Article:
Hindman's force gathered at Fort Smith, Arkansas and sent out approximately 2,000 cavalry under General John S. Marmaduke to harass Blunt's forces and screen the main Confederate force.
Unexpectedly Blunt moved forward with his 5,000 men and 30 artillery pieces to meet Marmaduke. The two clashed in a nine-hour running battle known as the Battle of Cane Hill on 28 November 1862. Marmaduke was pushed back but Blunt found himself 35 miles deeper into Arkansas and that much farther from the remainder of his army.
On 3 December Hindman started moving his main body of 11,000 poorly equipped men and 22 cannon across the Boston Mountains toward Blunt's division. Blunt, disturbed by his precarious position, telegraphed Herron and ordered him to march immediately to his support from Springfield. Blunt did not fall back towards Missouri but instead set up defensive positions around Cane Hill to wait for Herron.
Hindman's intention was for Marmaduke's cavalry to strike Blunt from the south as a diversion. Once Blunt was engaged Hindman intended to hit him on the flank from the east.
On 6 December Hindman learned of Herron's movement out of Springfield and realized that he could not attack Blunt from the east as planned. He decided that he would move north and intercept Herron before he could arrive to reinforce Blunt. During the night of 6 and 7 December Hindman bypassed Blunt's force and moved northward with Marmaduke's cavalry in the fore.
Meanwhile, Herron's divisions had performed an amazing forced march to come to Blunt's rescue and met Marmaduke's probing cavalry south of Fayetteville, Arkansas.
Hindman's characteristically aggressive nature seems to have failed him at this moment. Afraid that Blunt would be able to attack his rear, and facing Herron to the north, Hindman chose instead to set up a defensive position atop a line of low hills near Prairie Grove, Arkansas.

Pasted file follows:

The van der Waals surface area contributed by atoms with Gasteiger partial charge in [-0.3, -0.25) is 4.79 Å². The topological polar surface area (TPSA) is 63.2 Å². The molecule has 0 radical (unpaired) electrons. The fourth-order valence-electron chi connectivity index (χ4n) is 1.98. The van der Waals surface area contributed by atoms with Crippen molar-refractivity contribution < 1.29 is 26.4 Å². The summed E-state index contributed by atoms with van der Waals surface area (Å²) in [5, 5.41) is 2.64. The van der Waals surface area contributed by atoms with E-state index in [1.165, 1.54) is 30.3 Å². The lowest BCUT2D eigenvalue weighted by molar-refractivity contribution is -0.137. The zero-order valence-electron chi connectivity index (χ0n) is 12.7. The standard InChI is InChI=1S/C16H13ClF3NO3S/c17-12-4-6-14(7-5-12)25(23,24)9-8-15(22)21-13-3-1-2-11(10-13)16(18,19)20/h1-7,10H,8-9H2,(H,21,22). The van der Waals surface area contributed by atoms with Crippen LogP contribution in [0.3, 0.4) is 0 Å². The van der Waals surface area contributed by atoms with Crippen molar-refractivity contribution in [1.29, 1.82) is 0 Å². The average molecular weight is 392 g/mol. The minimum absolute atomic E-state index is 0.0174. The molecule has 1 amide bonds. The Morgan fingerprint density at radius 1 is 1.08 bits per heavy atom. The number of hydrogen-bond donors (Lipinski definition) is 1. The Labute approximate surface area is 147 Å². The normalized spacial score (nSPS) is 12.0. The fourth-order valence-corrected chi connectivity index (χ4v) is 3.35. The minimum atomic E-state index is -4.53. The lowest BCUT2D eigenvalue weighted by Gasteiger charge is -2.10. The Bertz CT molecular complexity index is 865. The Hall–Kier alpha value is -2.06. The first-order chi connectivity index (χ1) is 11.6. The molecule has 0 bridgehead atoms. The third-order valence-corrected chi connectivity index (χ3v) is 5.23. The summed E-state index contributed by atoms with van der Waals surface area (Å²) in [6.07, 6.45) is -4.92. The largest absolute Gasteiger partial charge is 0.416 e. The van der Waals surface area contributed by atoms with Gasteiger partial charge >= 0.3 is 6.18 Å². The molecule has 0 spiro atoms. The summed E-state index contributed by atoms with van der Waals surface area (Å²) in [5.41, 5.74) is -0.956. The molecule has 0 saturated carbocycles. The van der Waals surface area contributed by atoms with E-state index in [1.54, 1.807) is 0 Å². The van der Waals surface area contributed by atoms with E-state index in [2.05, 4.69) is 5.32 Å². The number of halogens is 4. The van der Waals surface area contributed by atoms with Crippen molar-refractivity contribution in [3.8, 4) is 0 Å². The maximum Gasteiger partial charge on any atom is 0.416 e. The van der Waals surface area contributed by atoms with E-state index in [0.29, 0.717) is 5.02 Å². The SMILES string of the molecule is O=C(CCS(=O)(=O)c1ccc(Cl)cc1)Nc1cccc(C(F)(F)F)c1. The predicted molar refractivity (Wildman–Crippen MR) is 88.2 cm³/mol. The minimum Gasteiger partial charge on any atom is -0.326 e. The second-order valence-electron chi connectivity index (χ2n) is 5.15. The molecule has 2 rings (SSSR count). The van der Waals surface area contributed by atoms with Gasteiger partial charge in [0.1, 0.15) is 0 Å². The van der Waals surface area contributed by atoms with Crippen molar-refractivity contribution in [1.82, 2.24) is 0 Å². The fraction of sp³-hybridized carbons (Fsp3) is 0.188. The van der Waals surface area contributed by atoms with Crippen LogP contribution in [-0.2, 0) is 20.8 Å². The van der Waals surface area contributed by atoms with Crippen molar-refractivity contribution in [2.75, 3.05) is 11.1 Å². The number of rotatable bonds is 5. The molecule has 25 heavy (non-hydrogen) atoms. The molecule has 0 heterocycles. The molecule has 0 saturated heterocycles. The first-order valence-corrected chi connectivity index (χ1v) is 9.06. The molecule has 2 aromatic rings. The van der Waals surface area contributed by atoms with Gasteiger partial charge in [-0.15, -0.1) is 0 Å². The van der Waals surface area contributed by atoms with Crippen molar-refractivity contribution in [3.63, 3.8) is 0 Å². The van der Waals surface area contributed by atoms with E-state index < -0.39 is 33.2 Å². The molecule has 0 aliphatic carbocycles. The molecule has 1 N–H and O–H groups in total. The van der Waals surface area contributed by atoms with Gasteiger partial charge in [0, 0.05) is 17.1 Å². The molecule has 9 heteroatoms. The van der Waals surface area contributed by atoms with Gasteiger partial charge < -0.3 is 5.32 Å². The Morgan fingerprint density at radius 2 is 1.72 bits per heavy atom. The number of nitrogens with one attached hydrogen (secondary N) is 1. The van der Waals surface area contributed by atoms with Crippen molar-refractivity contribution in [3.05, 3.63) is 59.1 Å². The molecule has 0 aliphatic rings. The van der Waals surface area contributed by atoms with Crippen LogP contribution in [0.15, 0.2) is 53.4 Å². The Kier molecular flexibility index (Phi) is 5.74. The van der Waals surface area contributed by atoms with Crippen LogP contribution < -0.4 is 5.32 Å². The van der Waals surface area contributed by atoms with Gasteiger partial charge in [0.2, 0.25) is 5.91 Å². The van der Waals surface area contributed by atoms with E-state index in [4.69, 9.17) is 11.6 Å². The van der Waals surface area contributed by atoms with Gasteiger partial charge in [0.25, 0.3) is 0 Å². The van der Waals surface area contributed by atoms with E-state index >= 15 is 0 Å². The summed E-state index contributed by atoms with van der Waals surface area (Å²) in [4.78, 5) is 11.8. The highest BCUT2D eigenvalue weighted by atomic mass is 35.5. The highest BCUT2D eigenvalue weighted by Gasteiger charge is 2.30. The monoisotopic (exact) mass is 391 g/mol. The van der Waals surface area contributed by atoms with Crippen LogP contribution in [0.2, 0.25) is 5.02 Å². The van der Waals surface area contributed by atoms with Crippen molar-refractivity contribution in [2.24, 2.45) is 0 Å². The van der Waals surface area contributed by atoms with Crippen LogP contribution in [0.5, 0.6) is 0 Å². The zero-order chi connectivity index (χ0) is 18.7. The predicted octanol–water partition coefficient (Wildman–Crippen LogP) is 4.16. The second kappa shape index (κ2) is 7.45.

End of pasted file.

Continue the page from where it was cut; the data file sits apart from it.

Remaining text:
The battle opened on the morning of 7 December with Union General Herron crossing the river and deploying his footsore troops on Hindman's right. Herron opened an intense two hour artillery barrage on the Confederate position singling out individual Confederate cannon and concentrating on taking them out of action one at a time. By noon, the devastating barrage had disabled most of the Confederate artillery and forced many of the Confederate troops to shelter on the reverse slopes.
Seeing the effect of his artillery, Herron ordered an advance on the hill rather than waiting for Blunt to arrive. When his men arrived on the hill they found themselves under a fierce Confederate counterattack from three sides by Maramaduke and General Francis A. Shoup. Half of the attacking Federals were wounded or killed within minutes, most near the Borden House.
As the surviving Federals rolled back down the hill toward the safety of Union lines Confederate soldiers spontaneously pursued and attempt to break Herron's lines. Herron's artillery loaded with canister caused terrible damage to the unorganized Confederates and repulsed their attack.
Meanwhile, Blunt realized that Hindman had gotten past his flank and intercepted Herron. Furious, he ordered his men to march to the sound of the guns. Blunt's forces arrived on the field just as Hindman was ordering another attack on Herron's forces. Blunt's division slammed into the surprised Confederates and drove them back onto the hill. The heaviest casualties of the battle were felt during this attack by the 10th Missouri Confederate Infantry, which was caught in the open, at the flank of the confederate forces.
During the night of 7 December and 8 December Blunt began to call up his reserves. Hindman on the other hand had no reserves remaining, was low on ammunition and food, and had lost much of his artillery firepower. Hindman had no choice but to withdraw under cover of darkness back towards Van Buren, Arkansas. The Confederates reached Van Buren on 10 December, demoralized, footsore, and ragged.
By 29 December Blunt and Herron would threaten Hindman at his Van Buren sanctuary and drive him from northwest Arkansas permanently.
Federal forces suffered 1,251 casualties and Confederate forces suffered 1,317 casualties. In addition, Confederate forces suffered from severe demoralization and lost many conscript soldiers during and after the campaign.
Though the battle was a tactical draw, it was a strategic victory for the Federal army as they remained in possession of the battlefield and Confederate fortunes in northwest Arkansas declined markedly from that point on.